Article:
Doctor insights on:
Antiphospholipid Syndrome Lupus Anticoagulant Antibodies
Positif ANA IF, Anti-B2 glicoprotein igM, anti-CMV igG, Lupus Anticoagulants, history of DVT. Dr suspect Antiphospholipid Syndrome (APS). Possible?
The lupus anticoagulant (la) is a screening test for anti-phospholipid antibody syndrome. (apas). Apas includes sometimes severe blood clotting of the arteries and veins. Women with apas sometimes have multiple miscarriages. Some but not all apas patients have lupus (sle). There are false positive la tests: infection and if the test is taken when patient is on an ...Read more
Autoimmune: Apl syndrome is an autoimmune disease in the same general catagory as lupus. It causes abnormal blood clotting , and attacks the body to disrupt normal funtion. Not only does it affect early pregnancy but women's spllens have been removed during a pregnancy to try to keep from pg loss. You need expert maternal-fetal doctor care before and during the pg! ...Read more
Miscarriage: Apa, along with lupus anti-coagulant antibody, are two antibodies that attack the areas in the cell wall of growing tissue, especially the fast-growing placental tissue of an early pregnancy. These are newly-discovered causes for recurrent miscarriage, and are usually treated with Heparin injections and Aspirin during pregnancy. ...Read more
When testing for Antiphospolipid Antibody Syndrome, does taking baby aspirin affect the Lupus Anticoagulant (PTT-LA, dRVVT) test results?
All could be: Depending on the spectrum of abnormalities associated with the syndrome all of these tests results could be abnormal. ...Read more
Seizures mouth ulcers hepatocellular disease low blood count anticardiolipin antibodies 1:80 speckled ANA osteoarthritis spine Si joints LUPUS maybe?
Not always: Unfortunately, there is no single laboratory test that absolutely rules in or out systemic lupus erythematosis (sle). Although a highly positive antinuclear antigen (ANA) is common in sle, diagnosis is based on a careful history, physical exam and laboratory evaluation. ...Read moreSee 1 more doctor answer
Blood tests showed high antibodies to: ana, ssdna, sm, rnp/sm, ssa(ro), ssb(la), scl-70, centromere. Is this likely lupus or a different automimmune?
Prob false positive: To have all these antibodies to be positive is suggestive of a false positive result. Virus infection can cause similiar findings. Ultimately these results have to be interpretted in the context of your doctor's findings. Talk to your doctor. ...Read moreSee 1 more doctor answer
What would cause a high positive ANA (1:640) speckled, nucleolar with a low positive smooth muscle antibody (1:40) but negative SS-A, SS-B, anti-Smith, RNP, SCL-70, Anti Jo antibodies? Liver disease?
Probably normal: Many people have a positive ANA without being sick. If you also have elevated liver enzymes, a workup for autoimmune hepatitis may be continued, but if there's nothing to suggest a liver problem biochemically, I'd not be in a hurry to diagnose despite anti-smooth-muscle. ANA means nothing apart from the clinical picture. Best wishes. ...Read more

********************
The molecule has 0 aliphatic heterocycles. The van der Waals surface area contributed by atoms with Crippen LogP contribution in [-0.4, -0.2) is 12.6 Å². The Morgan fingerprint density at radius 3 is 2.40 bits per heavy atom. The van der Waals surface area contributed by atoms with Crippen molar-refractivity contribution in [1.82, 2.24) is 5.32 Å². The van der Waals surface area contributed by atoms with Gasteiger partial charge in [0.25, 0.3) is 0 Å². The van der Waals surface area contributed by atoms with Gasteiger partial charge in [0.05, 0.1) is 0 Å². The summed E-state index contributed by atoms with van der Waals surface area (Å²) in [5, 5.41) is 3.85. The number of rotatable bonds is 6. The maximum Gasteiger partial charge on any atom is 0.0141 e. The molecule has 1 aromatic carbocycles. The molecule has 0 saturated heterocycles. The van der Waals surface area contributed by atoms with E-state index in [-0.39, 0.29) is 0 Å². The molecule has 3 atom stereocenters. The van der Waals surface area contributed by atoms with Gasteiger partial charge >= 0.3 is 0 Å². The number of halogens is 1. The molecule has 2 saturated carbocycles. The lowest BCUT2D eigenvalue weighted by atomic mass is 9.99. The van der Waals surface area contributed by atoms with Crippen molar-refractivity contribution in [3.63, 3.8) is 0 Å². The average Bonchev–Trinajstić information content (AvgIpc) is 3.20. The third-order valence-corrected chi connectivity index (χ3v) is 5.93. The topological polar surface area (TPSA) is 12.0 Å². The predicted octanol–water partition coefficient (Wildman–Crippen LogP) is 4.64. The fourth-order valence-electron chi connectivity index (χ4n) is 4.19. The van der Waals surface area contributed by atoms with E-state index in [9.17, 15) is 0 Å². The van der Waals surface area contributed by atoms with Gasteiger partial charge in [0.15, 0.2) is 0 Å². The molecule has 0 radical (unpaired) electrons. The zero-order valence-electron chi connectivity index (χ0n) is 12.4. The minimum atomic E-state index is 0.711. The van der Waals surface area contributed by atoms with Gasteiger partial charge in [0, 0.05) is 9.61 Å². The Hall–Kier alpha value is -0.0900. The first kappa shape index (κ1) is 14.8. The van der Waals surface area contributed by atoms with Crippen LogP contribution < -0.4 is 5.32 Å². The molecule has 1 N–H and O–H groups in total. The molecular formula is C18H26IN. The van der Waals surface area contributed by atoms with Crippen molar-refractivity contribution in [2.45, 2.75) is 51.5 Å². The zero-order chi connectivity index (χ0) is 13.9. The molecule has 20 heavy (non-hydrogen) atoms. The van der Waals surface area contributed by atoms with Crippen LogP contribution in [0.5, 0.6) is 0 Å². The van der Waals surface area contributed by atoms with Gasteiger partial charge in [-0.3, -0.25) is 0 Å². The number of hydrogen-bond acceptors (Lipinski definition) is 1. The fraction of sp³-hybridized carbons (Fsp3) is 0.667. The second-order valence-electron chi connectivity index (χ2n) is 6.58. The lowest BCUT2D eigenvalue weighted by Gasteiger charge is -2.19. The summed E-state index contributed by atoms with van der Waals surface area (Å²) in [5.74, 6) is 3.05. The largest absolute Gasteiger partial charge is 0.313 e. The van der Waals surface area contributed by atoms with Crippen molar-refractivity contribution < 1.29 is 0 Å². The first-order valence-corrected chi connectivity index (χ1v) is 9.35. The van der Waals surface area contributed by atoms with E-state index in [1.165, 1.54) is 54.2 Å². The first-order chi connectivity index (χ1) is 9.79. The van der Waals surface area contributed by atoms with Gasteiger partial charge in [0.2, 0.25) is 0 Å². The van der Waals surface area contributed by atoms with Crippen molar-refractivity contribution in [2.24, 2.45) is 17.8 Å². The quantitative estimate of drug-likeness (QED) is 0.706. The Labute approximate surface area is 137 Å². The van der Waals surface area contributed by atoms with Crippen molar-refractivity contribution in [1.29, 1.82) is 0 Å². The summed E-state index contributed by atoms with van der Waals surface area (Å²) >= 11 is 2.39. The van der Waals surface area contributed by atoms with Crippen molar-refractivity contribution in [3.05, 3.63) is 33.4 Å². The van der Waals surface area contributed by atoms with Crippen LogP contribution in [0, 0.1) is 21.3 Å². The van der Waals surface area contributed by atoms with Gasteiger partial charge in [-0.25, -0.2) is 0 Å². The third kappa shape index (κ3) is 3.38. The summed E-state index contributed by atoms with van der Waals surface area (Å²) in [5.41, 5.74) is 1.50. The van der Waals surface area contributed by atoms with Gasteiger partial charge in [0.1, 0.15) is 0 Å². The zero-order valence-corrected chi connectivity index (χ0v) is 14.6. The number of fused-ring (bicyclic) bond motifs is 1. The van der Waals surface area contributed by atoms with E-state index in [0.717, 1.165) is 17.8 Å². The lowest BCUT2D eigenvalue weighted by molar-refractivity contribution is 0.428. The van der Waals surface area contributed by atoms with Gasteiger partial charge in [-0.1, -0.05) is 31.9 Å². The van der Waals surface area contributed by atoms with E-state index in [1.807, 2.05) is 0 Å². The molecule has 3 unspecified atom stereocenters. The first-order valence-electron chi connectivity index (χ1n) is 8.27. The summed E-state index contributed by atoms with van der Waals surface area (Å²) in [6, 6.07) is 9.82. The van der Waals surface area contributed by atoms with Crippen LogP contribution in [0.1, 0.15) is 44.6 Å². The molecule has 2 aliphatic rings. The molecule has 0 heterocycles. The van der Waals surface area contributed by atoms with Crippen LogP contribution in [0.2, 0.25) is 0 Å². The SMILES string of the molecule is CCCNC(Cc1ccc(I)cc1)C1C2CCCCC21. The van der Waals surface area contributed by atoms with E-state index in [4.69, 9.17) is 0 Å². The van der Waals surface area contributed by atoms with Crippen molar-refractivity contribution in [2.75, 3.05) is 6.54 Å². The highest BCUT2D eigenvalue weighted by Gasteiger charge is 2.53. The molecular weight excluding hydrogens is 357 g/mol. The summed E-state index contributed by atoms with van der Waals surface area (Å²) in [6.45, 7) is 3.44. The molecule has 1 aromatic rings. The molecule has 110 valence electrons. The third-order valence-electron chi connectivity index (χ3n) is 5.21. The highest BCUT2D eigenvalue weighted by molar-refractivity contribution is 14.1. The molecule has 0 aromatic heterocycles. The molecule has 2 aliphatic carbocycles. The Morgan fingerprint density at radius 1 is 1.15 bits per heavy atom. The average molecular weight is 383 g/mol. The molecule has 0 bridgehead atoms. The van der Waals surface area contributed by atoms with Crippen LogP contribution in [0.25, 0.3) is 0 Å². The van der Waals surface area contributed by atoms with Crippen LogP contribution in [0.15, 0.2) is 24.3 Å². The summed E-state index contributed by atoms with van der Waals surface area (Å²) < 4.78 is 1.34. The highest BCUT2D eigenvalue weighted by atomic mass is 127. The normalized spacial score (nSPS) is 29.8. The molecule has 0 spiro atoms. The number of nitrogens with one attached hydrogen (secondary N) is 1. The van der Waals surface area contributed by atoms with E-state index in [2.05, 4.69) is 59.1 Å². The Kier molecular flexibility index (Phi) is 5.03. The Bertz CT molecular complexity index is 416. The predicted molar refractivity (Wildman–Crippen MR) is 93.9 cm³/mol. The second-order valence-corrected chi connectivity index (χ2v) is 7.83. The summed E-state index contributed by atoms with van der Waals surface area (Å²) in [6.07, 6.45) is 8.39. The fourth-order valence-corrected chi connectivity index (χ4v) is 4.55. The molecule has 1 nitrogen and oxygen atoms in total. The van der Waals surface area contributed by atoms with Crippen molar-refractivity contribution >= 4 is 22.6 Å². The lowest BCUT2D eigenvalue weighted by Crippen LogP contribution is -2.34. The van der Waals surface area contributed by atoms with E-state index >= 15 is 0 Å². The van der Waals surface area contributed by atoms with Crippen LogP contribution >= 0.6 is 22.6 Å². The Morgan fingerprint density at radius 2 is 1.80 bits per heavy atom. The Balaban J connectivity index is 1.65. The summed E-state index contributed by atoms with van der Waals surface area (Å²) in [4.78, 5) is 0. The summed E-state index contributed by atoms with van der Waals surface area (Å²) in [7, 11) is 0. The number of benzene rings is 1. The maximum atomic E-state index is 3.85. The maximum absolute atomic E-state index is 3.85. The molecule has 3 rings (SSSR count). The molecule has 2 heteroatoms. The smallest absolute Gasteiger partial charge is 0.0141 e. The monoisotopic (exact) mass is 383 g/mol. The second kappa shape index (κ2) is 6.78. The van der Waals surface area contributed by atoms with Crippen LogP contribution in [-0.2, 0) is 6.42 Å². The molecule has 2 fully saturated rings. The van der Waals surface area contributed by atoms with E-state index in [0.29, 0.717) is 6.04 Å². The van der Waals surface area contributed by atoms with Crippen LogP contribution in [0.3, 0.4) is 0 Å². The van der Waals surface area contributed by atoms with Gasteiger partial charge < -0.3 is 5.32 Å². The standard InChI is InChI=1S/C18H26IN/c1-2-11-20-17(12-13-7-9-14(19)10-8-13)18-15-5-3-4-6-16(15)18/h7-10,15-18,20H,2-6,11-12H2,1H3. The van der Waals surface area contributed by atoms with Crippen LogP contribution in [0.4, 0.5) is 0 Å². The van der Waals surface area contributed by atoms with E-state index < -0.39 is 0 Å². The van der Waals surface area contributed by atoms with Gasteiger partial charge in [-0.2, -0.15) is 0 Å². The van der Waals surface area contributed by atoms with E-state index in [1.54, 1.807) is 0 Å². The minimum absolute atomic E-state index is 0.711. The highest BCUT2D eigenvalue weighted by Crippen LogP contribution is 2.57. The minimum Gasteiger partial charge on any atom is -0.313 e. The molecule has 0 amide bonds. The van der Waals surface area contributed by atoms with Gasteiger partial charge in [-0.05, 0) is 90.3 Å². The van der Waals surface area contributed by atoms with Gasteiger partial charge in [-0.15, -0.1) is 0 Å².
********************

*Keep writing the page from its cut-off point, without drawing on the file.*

Many genes: The previous answer is right with several genes associated with lupus, but no one knows how those genes cause disease. I think it's important to remember that there is likely many ways to develop lupus symptoms, and this will vary between people. So some of these known genes will be important for some, and not important for others. As we sequence more patients, we'll have more answers. ...Read moreSee 1 more doctor answer
Can you explain the diagnosisof purpura fulmicans and lupus anticoagulant w/possible phophosilid syndrome?
No: This is a question that can be adequately answered only by complicated drawings, references to appropriate testing of several clotting factors, and analysis by a rheumatologist and a hematologist. In my patients such a discussion would take at least an hour. Hire a hematology consultant. ...Read more
Not necessarily: Although many people with lupus have lupus anticoagulant not all do. And most people with lupus anticoagulant do not have lupus. Patients with lupus are more likely to develop the lupus anticoagulant than the general population so it is one "marker" for the disease. ...Read moreSee 1 more doctor answer
I have positive ANA sm, ssa (ro), ssb (la) , ro52, jo-1, sci-70, ribosomal p antibodies what are the levels for each antibody that signify lupus ?
Level not important: If these antibodies are truly positive the degree of positivity is not that important. ...Read more
Agents which slow ;/or break down blood clot formation in up to 3 different ways (they do not decrease blood viscosity; thickness.) (1) some inhibit platelet function (e.g. Aspirin, clopidogrel, etc.). (2) others interfere with some of the clot forming proteins (warfarin, dabigatran, rivaroxaban, etc.), (3) others stimulate the blood clot destruction ...Read more
Anticoagulants are any of a variety of drugs which decrease the body's ability to make or sustain blood clots. They fall, generally, into two categories. Drugs like Aspirin and clopidogrel (plavix) prevent platelets from forming the initial stages of a clot. Drugs like warfarin (coumadin) and dabigatran (pradaxa) block the later process ...Read more
- Talk to a doctor live online for free
- Antiphospholipid antibody syndrome and lupus
- Lupus anticoagulant antibodies present
- Syndrome associated with antiphospholipid antibodies
- Ask a doctor a question free online
- Antiphospholipid antibody syndrome
- Antiphospholipid syndrome anticardiolipin antibodies
- Lupus anticoagulant syndrome symptoms
- Antiphospholipid antibody syndrome and gluten sensitivity
- Talk to a gynecologist online for free